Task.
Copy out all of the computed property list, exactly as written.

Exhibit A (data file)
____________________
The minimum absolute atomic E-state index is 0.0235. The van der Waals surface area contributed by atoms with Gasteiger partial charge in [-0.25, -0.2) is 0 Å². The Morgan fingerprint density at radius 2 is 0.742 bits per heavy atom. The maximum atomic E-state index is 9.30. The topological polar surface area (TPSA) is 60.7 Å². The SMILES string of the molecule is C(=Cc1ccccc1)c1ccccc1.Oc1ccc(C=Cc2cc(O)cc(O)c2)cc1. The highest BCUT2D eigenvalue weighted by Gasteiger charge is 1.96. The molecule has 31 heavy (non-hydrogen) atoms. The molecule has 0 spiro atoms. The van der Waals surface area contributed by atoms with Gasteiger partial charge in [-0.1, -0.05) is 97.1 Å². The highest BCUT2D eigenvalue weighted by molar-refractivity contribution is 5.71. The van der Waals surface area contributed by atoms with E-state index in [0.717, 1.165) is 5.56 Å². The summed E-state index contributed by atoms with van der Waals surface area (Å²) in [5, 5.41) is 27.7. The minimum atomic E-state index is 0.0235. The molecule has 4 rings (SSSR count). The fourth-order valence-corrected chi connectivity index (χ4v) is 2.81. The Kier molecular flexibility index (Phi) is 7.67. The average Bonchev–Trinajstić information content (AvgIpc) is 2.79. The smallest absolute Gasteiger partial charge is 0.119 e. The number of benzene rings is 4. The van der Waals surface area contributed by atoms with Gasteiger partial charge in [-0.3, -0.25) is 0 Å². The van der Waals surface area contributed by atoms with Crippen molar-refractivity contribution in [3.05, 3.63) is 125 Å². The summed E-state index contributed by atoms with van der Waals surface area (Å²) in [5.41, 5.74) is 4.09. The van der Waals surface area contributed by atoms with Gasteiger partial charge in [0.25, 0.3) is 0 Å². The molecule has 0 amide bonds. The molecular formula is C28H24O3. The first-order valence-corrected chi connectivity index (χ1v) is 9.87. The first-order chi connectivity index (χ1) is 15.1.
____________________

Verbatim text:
The minimum absolute atomic E-state index is 0.0235. The van der Waals surface area contributed by atoms with Gasteiger partial charge in [-0.25, -0.2) is 0 Å². The Morgan fingerprint density at radius 2 is 0.742 bits per heavy atom. The maximum atomic E-state index is 9.30. The topological polar surface area (TPSA) is 60.7 Å². The SMILES string of the molecule is C(=Cc1ccccc1)c1ccccc1.Oc1ccc(C=Cc2cc(O)cc(O)c2)cc1. The highest BCUT2D eigenvalue weighted by Gasteiger charge is 1.96. The molecule has 31 heavy (non-hydrogen) atoms. The molecule has 0 spiro atoms. The van der Waals surface area contributed by atoms with Gasteiger partial charge in [-0.1, -0.05) is 97.1 Å². The highest BCUT2D eigenvalue weighted by molar-refractivity contribution is 5.71. The van der Waals surface area contributed by atoms with E-state index in [0.717, 1.165) is 5.56 Å². The summed E-state index contributed by atoms with van der Waals surface area (Å²) in [5, 5.41) is 27.7. The minimum atomic E-state index is 0.0235. The molecule has 4 rings (SSSR count). The fourth-order valence-corrected chi connectivity index (χ4v) is 2.81. The Kier molecular flexibility index (Phi) is 7.67. The average Bonchev–Trinajstić information content (AvgIpc) is 2.79. The smallest absolute Gasteiger partial charge is 0.119 e. The number of benzene rings is 4. The van der Waals surface area contributed by atoms with Gasteiger partial charge in [-0.3, -0.25) is 0 Å². The van der Waals surface area contributed by atoms with Crippen molar-refractivity contribution in [3.05, 3.63) is 125 Å². The summed E-state index contributed by atoms with van der Waals surface area (Å²) in [5.41, 5.74) is 4.09. The van der Waals surface area contributed by atoms with Gasteiger partial charge in [0.25, 0.3) is 0 Å². The molecule has 0 amide bonds. The molecular formula is C28H24O3. The first-order valence-corrected chi connectivity index (χ1v) is 9.87. The first-order chi connectivity index (χ1) is 15.1.